Researchers have been busy exploring the Lost City Hydrothermal Field today. New image stills captured from the mission’s live Internet video feed reveal tall chimneys of calcium carbonate looming in the deep and dark waters and several life forms passing by. A jelly fish appeared to inspect the IFE ROV Hercules as it inspected the jelly fish.
The video feed switches to other views during transit and maintenance when the ROVs are not deployed. These views include locations onboard the Ronald H. Brown such as the ROVs deck locations and the researchers’ van full of displays and computer equipment. After ROVs are deployed, a grid of video sources called the “template” is often displayed. Land-based researchers viewing the video feeds via a stream over Internet 2 can choose from the different sources.
The ROVs do more than just capture high definition video and images. Hercules is equipped with arms operated by a human safely aboard the Ronald H. Brown. The operators use Hercules to collect rock samples and organisms, capture liquid and gas samples with specially designed samplers, and make small scratches and holes in the formations to inspect their interiors. When the mission is completed early next week, the research will be far from over. Lost City is the first such hot springs formation discovered in the oceans and there remain many mysteries yet to be solved by scientists.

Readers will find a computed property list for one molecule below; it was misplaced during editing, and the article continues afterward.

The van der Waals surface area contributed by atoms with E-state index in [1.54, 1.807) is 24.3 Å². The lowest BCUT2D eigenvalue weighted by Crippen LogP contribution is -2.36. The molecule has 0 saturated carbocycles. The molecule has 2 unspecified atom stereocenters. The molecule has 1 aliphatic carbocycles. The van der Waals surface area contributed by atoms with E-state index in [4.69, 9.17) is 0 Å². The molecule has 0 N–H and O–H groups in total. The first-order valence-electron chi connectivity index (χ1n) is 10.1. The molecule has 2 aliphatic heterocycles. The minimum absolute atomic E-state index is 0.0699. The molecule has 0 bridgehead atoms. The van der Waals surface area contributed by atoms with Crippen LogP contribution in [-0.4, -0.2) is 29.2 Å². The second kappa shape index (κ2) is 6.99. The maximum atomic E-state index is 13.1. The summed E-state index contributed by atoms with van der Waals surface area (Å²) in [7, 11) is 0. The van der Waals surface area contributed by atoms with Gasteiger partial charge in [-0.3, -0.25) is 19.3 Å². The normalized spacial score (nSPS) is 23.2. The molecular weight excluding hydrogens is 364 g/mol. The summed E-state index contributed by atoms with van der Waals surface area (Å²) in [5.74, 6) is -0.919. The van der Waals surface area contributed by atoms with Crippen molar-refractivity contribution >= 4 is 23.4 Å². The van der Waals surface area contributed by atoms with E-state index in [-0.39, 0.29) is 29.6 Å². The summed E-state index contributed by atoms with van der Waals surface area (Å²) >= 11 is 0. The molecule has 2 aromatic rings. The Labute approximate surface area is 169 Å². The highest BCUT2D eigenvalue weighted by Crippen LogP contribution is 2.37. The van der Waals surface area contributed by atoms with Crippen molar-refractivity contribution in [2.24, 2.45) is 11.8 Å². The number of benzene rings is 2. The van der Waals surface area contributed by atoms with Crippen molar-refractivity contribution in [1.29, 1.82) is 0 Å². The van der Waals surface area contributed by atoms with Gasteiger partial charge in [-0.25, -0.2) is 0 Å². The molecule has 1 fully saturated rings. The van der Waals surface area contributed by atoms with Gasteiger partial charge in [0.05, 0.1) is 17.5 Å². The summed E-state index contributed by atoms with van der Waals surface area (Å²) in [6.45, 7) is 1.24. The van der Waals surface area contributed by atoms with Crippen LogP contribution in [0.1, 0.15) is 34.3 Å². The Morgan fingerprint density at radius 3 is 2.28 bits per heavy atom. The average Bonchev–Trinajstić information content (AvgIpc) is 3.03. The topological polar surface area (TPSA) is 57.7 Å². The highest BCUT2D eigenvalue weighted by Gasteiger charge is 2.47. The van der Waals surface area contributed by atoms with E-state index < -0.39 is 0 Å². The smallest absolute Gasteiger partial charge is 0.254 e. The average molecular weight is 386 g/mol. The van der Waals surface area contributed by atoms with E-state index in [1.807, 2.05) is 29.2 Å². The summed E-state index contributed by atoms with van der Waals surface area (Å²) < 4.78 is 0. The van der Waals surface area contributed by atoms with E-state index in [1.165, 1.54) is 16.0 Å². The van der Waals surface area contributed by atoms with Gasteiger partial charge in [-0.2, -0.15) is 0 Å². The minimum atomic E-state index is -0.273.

- The Lost City 2005 – Live video
- NOAA Ocean Explorer – The Lost City 2005
- Immersion Presents
- Jason Foundation for Education Lost City Hydrothermal Vents
- The University of Washington School of Oceanography
- The University of Rhode Island Graduate School of Oceanography